The weighted score of each element is summed to provide an overall maturity score for the product.

Organizations might choose to adjust the default weighting factors based on their specific needs. For example, if an IT organization is stretched very thin in terms of personnel, it might plan to have an open source product implemented by a professional services firm. In that case, it might increase the weighting factor for professional services to 2 or even 3 to reflect the relative importance of professional services.

This allows the OSMM the flexibility to apply to every organization's situation. A product's maturity score will reflect the organization's specific needs and resources. The only requirement for adjusting the maturity weighting is that the element scores must sum to 10, since the final step of the OSMM is to create an overall maturity score that is normalized to a 100 point scale.

Phase 3: Calculate Overall Maturity Score

After each element has been assessed and assigned a weighting factor, the overall product maturity score is calculated. The element scores are summed to give an overall product maturity score on a scale of 1 to 100, where the highest possible maturity score is 100.

A blank template is downloadable from the Navica website. This site also provides blank worksheet templates that organizations can use as they work through assessing product elements.

Recommended OSMM Scores

Calculating a score and using it for a decision leaves out one of the most important factors in any decision: its purpose. A maturity score in an abstract consideration is meaningless; what is critical is the maturity score a product needs for a particular use.

The recommended minimum scores vary according to whether an organization considers itself an early adopter or a pragmatist. Pragmatic organizations are less willing to take risks with software products and therefore require higher maturity scores. In other words, there is an inverse relationship between risk tolerance and required maturity score. Depending on whether your organization is an early adopter or a pragmatist, you should adjust your minimum maturity scores to reflect your risk tolerance.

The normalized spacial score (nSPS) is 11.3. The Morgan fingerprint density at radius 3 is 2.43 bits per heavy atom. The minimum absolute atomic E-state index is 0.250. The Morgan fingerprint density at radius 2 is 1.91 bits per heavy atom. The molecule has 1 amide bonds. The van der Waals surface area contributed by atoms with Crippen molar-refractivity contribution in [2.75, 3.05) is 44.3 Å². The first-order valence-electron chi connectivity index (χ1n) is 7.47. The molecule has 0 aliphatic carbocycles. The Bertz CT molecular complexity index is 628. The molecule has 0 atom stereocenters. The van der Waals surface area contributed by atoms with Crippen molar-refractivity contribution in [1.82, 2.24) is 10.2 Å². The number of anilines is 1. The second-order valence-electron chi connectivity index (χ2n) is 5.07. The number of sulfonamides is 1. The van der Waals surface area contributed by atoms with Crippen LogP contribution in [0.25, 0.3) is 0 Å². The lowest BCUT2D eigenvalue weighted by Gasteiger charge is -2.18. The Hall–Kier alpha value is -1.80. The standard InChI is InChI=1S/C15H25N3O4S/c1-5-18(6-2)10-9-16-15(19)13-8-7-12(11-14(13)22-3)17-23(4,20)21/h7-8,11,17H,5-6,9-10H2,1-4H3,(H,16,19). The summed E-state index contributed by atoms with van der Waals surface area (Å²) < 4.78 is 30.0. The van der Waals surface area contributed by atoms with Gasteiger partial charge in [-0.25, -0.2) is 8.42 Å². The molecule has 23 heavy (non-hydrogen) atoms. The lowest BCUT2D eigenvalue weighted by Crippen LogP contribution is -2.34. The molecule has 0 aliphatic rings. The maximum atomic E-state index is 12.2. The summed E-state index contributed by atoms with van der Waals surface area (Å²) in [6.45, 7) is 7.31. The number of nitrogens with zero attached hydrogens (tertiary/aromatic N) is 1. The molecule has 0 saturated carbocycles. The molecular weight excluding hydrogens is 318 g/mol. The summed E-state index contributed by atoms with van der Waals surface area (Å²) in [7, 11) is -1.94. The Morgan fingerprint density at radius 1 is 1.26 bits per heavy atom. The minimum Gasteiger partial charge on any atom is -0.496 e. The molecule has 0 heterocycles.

It must be emphasized, of course, that the recommended minimum scores are just that: recommendations. You might choose to use a product even though it fails to achieve the recommended minimum score for your purpose. In fact, you might decide that your organization would like to use different values for the minimum scores. The purpose of the recommendations is to provide a good starting point for determining how mature a product needs to be for a given purpose. If you feel a different value makes more sense for you, that's perfectly fine.It's more important that you perform a maturity assessment and determine what your minimum acceptable score is than to rigidly adhere to recommendations that might not reflect your needs.

Conclusion

Many people have observed that OSS is a disruptive technology. It's radically different modes of software creation and distribution promise to shake up the IT industry and cause a massive shift of power from vendors to users. Less often observed is the fact that disruptive technologies also shake up assumptions and working practices entirely appropriate to the previous environment but unworkable in the new one.

The comfortable assumptions about the roles of vendor and user that underpinned the commercial software world must be superseded by a recognition that, in the open source world, the shift of power to users is accompanied by a shift of responsibility. In the future, users will be responsible for creating the mature product bundle required for pragmatic organizations to use a technology.

The OSMM was developed to assist in that bundle creation effort, offering organizations the ability to assess the maturity level of open source products. The OSMM can be a powerful part of your open source toolkit. The next time someone in your organization questions whether a particular open source product is "production-ready", consider using the OSMM to answer the question definitively.

The whitepaper upon which this article is based, as well as the OSMM templates mentioned in the article are available for download from the Navica website.